We correlated the preprocedure clinical diagnosis with the final histopathologic diagnosis. In patients with clinical suspicion of tuberculosis, only 58.5% (38/65) were finally diagnosed as tuberculosis (Table 4). Similarly in those with clinical suspicion of MPE, only 62.5% (85/136) had histopathologic evidence of malignancy. In patients with inconclusive clinical picture, a final histopathologic diagnosis of either tuberculosis or malignancy could be achieved in 47.3% (44/93) of the patients. A clinical diagnosis of tuberculosis had a positive predictive value (PPV) of 58.5% and a negative predictive value (NPV) of 83.9% for the final diagnosis of tuberculosis. Similarly, a clinical diagnosis of malignancy had a PPV and NPV of 62.5% and 89.1%, respectively, for confirmed MPE.
Pleural effusions were classified as having high ADA (>70 U/L), borderline ADA (41 to 70 U/L), and low ADA (≤40 U/L) (Table 5). A total of 61.2% and 70.5% of patients with borderline and high ADA, respectively, had tuberculosis, whereas only 14.4% of the patients with low ADA were diagnosed as tuberculosis. This difference was statistically significant (P=0.0001). In addition, malignancy and other nontubercular diagnoses were significantly more common in the subgroup with low ADA as compared with those with borderline and high ADA.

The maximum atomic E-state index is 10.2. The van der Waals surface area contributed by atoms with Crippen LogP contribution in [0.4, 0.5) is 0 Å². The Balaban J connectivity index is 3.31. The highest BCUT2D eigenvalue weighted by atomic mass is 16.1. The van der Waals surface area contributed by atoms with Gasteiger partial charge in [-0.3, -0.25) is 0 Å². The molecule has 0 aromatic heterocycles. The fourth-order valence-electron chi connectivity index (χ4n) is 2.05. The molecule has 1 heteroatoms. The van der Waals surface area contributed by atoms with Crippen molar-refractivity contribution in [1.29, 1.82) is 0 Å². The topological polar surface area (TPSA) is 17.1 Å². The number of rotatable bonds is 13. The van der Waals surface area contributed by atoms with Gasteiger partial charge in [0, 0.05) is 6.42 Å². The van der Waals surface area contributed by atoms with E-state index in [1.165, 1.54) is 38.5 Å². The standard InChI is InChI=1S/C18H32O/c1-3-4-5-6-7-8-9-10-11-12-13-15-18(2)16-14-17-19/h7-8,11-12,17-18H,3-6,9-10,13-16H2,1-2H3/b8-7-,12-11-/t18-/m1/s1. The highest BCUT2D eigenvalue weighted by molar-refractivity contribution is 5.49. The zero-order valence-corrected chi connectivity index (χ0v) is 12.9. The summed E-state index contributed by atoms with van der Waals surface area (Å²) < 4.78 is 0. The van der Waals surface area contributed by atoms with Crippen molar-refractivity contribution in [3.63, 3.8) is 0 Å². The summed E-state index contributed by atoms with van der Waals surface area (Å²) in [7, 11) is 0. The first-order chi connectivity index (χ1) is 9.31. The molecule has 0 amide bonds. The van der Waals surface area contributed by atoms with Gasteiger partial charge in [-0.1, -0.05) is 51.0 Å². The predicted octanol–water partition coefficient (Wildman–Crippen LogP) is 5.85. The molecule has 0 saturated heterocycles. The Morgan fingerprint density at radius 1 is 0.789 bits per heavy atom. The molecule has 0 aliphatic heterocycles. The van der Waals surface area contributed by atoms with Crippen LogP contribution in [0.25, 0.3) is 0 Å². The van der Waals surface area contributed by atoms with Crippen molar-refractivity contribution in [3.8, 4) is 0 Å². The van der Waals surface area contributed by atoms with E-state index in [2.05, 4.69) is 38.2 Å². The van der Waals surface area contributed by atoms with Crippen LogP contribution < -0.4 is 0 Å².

The clinical and radiologic findings, PF analysis, and thoracoscopic appearances of pleura in patients with a final histopathologic diagnosis of either tuberculosis or malignancy are shown in Table 6. Patients with malignancy had a higher age and were more likely to have a massive effusion, mediastinal shift, nodular pleural thickening on CT chest, large-sized/variable-sized pleural nodules visualized during thoracoscopy, and lower PF ADA levels. Patients with tuberculosis had higher PF ADA and protein levels and more often had small pleural nodules visualized during thoracoscopy.
Of the 248 patients who underwent thoracoscopic pleural biopsy, major complications occurred in 15 patients (Table 7). Three patients died following thoracoscopy. One patient with malignancy developed acute kidney injury on the second day of thoracoscopy and succumbed to the illness after 2 days. The second patient also had malignancy and developed reexpansion pulmonary edema and respiratory failure, which required noninvasive ventilation. Although the respiratory failure improved, his general condition deteriorated and the patient expired in the second week after thoracoscopy. The third patient had CKD, developed empyema following thoracoscopy followed by sepsis, and expired in the second week after thoracoscopy. All patients who died had poor baseline performance status. Death directly due to the procedure, however, was attributed only in the patient who developed empyema and sepsis. The most common major complication following thoracoscopy was empyema (n=10, 3.9%) followed by reexpansion pulmonary edema (n=4, 1.6%). Seven (8.3%) complications were encountered with CBPB. Most of the complications were with the trucut needle (5 instances of hemothorax), whereas 1 patient each developed subcutaneous hematoma and syncope, respectively, with the Abrams needle. There was no mortality with CBPB.